Anyway the one I refer to is the Battle of Nuremberg played in the round of 16 of the 2006 FIFA World Cup between Portugal and the Netherlands. The first caution was weak, a pulling along the touchline, the foul on Ronaldo was a horrific studs tackle at 7 minutes and WAS in my opinion a direct red but only a caution. Ronaldo was replaced as he COULD not continue! That same Dutch defender was cautioned again in about the 68 minute to be shown the red card but needed to be gone at the 7 minute mark. Again it was the intervention of those NOT playing, trying to micromanage their referees on the pitch, it had been FIFA's demand for referees to be tough on the players.

As my colleagues noted each referee brings something of themselves, a unique perspective of knowledge understanding and wisdom even as we diligently seek to guide a match on commonality and fair play so you can expect certain things to be called a certain way. We strive for consistency, however, there will always be ITOOTR (in the opinion of the referee)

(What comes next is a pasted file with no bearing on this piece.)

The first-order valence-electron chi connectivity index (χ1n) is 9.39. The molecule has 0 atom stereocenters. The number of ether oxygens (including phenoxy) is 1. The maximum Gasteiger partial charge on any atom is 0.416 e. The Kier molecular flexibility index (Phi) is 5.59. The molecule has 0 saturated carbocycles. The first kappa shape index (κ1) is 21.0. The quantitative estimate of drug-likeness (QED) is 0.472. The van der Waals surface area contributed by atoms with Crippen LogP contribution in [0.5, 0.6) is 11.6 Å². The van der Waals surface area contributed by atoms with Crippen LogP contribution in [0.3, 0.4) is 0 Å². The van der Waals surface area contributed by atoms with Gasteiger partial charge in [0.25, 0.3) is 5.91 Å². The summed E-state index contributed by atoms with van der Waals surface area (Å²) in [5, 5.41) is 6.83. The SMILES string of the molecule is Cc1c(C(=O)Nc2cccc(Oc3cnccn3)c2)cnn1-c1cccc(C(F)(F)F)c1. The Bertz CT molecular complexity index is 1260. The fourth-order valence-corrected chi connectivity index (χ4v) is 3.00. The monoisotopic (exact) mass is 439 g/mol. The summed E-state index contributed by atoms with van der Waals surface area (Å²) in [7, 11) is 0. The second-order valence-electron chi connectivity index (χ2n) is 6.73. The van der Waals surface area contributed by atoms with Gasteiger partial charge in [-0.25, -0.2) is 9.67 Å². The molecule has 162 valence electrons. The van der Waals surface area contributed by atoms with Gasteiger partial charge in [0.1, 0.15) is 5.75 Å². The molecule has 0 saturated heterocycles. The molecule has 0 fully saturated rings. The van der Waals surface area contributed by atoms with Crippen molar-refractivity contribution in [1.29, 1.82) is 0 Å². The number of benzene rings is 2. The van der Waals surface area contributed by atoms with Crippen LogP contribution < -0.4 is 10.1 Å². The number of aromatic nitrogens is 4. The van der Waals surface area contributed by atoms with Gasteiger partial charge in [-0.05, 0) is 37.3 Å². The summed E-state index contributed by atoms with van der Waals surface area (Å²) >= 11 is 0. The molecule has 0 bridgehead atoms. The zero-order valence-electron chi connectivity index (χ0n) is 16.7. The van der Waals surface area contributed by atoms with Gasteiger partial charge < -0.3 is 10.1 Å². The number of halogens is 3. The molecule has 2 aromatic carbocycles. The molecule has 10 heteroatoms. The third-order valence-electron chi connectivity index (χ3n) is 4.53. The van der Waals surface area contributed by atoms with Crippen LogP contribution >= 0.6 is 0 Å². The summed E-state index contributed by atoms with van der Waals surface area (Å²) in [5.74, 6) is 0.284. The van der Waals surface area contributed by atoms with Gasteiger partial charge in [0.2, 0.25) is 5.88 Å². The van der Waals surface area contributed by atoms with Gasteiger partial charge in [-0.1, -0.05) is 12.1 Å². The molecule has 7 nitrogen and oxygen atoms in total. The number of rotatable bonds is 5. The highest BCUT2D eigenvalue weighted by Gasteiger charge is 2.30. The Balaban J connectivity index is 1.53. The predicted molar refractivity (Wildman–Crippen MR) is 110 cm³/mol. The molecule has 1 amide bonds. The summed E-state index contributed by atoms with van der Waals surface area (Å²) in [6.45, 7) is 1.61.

At the grass roots, safety, go home to family and work. The pressure is less daunting and perhaps the excuses or rational to do or not do certain things reflects the character and integrity of the referee holding the whistle.

The criticism leveled at the elite level is harsh at times because the outcomes are life changing for some. There is room for that late first foul to be orange red and cautioned rather than a send off on the red sleigh if there was no massive lead up to that point where it could be necessary to do so, If players show disrespect and a crappy attitude, when I officiate, getting the benefit of any doubt just got tougher for that player. Yet in trying to be fair to the teams, being irked at an idiot can take a lot of self control to not over react but react appropriately as a neutral party.